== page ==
February 9th, 2006 | Interviews

Seattle (and San Francisco) band the Intelligence chew up early Devo demos and the first LP by the Australian band X to get the nutrients necessary to create their own mutant pop songs. They put their less-recent record out on the Fall’s new home label Narnack and their most recent on LA’s In The Red. Guitarist Lars Finberg speaks from guitarist Nick’s house in San Francisco.

What was it like working in a steel mill?
It was a temp job that I just got from a staffing agency. Basically processing orders, but really scary. I showed up dressed-up thinking it was an office job, and it was really just a little shack with a space heater and gigantic men commenting on how tiny and girlish my hands were. If I fucked up by like putting an orange card somewhere I had to put a red one, it would make tons of rebar and steel worthless, and they’d come in and say, ‘YOUR MEMORY’S ABOUT AS LONG AS YOUR DICK, AIN’T IT?’ And I’d be like, ‘Are you going to hurt me?’
I didn’t know America even made steel anymore.
They really just bent rebar into different shapes.
So your job was gigantic dudes twisting metal.
With me in a cardigan sweater. I called in sick quite a few times.
Do you think your music sounds like gigantic dudes twisting metal?
Have you seen us? We’re all pretty tiny.
When you hear the letter X, do you automatically think ‘Australian’?
Yes. But with a bulletpoint under it–also the Amsterdam Ex from Holland. I didn’t actually like the Los Angeles X until this year. You know when you’re hearing quintessential punk rock bands growing up, and at least for me growing up in Bakersfield, it depended on what your friends or older kids played for you, it was Dead Kennedys, JFA, that type of stuff. And X was just–I didn’t hear it. Same with the Damned–I always thought it looked kind of silly. And years later, I was like ‘Holy shit, the best thing ever.’ So by the time I got around to listening to X, I had already gone apeshit for the Australian X, and I was like, ‘Ugh, these guys don’t even compare.’
Your song ‘Telephone Wires’ sounds like X.
We cover ‘Simulated Lovers.’ All of the Dragnet Records bands–it was like a universal joke that we had to cover X songs. A-Frames do ‘Batman’ and Dipers do ‘Police.’
How would you describe your own natural style of songwriting?
I don’t know if it sounds stupid or cheesy, but when I first started, Karate Party and the Country Teasers were two of my favorite bands–I didn’t want to do a country thing like the Country Teasers, but to try to be sort of weird but sort of catchy at the same time was really important to me. I guess I’ve talked about it before–the way the records sound is almost like sort of pop songs recorded all gritty with the drum machine kind of blown out. A lot of stuff I really like–I mean, I like hanging out with the Coachwhips and the Hospitals and I love all that kind of music–but I really like modern r ‘n’ b. If I’m trapped in the car, I’ll listen to the urban station.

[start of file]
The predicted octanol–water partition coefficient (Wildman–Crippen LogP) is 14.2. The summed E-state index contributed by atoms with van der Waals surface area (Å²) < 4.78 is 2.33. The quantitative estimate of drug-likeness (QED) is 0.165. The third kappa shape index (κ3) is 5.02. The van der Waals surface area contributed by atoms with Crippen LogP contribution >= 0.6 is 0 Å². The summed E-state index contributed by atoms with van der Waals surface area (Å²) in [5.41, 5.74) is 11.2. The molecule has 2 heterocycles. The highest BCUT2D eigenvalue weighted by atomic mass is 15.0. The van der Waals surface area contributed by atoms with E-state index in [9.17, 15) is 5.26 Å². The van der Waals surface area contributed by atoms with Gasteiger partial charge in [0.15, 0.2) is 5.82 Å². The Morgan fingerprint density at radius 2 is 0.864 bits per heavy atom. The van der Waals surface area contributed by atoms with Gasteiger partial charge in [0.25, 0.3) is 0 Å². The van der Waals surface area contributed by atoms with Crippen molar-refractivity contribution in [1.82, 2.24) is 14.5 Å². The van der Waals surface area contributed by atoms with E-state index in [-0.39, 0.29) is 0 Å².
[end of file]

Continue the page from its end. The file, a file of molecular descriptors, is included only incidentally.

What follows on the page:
‘Trapped In The Closet’?
I love that shit. I love really well-recorded pop.
What do you like about it?
I have never until like the last couple years been into dancing and stuff–now I’m like totally into drinking beers and dancing with friends. I have a big group of friends in Seattle that aren’t into arty music, but have a great time hanging out and listening to Kanye West and Missy Elliott. With the art-damage shit–I mean, everyone loves some really weird shit, but then politics sort of get involved: ‘Oh, the new Deerhoof record is too poppy!’ But if you’re at some club, if a song is just good, that’s it! I don’t know if you’re into any of that stuff, but a song like ‘Golddigger’ is undeniable. Or some great Busta Rhymes. The politics of ‘be cool’ doesn’t come into play. If it’s really good, it works. I find that really attractive. I guess it’s back and forth–for my friends that don’t listen to weird music, I try and write something catchy enough that they like it, that’s maybe a little more universal, and then vice versa–a little catchier than the Hospitals might be or a little more mainstream just because I like both kinds of music. I like new music as much as I like finding old stuff.
What’s your dance style like?
Have you seen that movie about krumping? Dude, it’s totally a drunken and way sloppier and bad-rhythm version of that. Which is really weird because I’ve been super-intimidated my whole life about that stuff. I guess when you get older, you stop getting intimidated.
Are you really Seattle’s angst-ridden art-pop warrior, as you have been described?
Any of the above?
Not warrior?
One of rock’s chosen warriors, maybe.
What was it like hanging out with Mark E. Smith?
It was great–we’re all huge fans of that band, obviously. I sat next to him–the people in his band were easy to talk to, but I don’t really know what to say to that guy. The way he carries himself is a bit unapproachable. He seemed really friendly, but it was really insane to be in New York sitting on a couch next to him.
Did you see his teeth?
I didn’t see anything extraordinary about his teeth. His lips cover them. But you hear about him being some curmudgeon, and he was really just holding court and making everyone laugh. Actually, he was telling all these jokes and little stories and at the end, there would be kind of an awkward pause because I couldn’t understand a thing he was saying, and it’s almost like he gives this look like ‘this is the part where you laugh really hard’ and then fifteen people would all laugh really hard. I mean, it was all in English, but I didn’t understand anything. I leaned over to my friend after like twenty stories and was like ‘Can you understand any of this?’ And he said ‘Not at all.’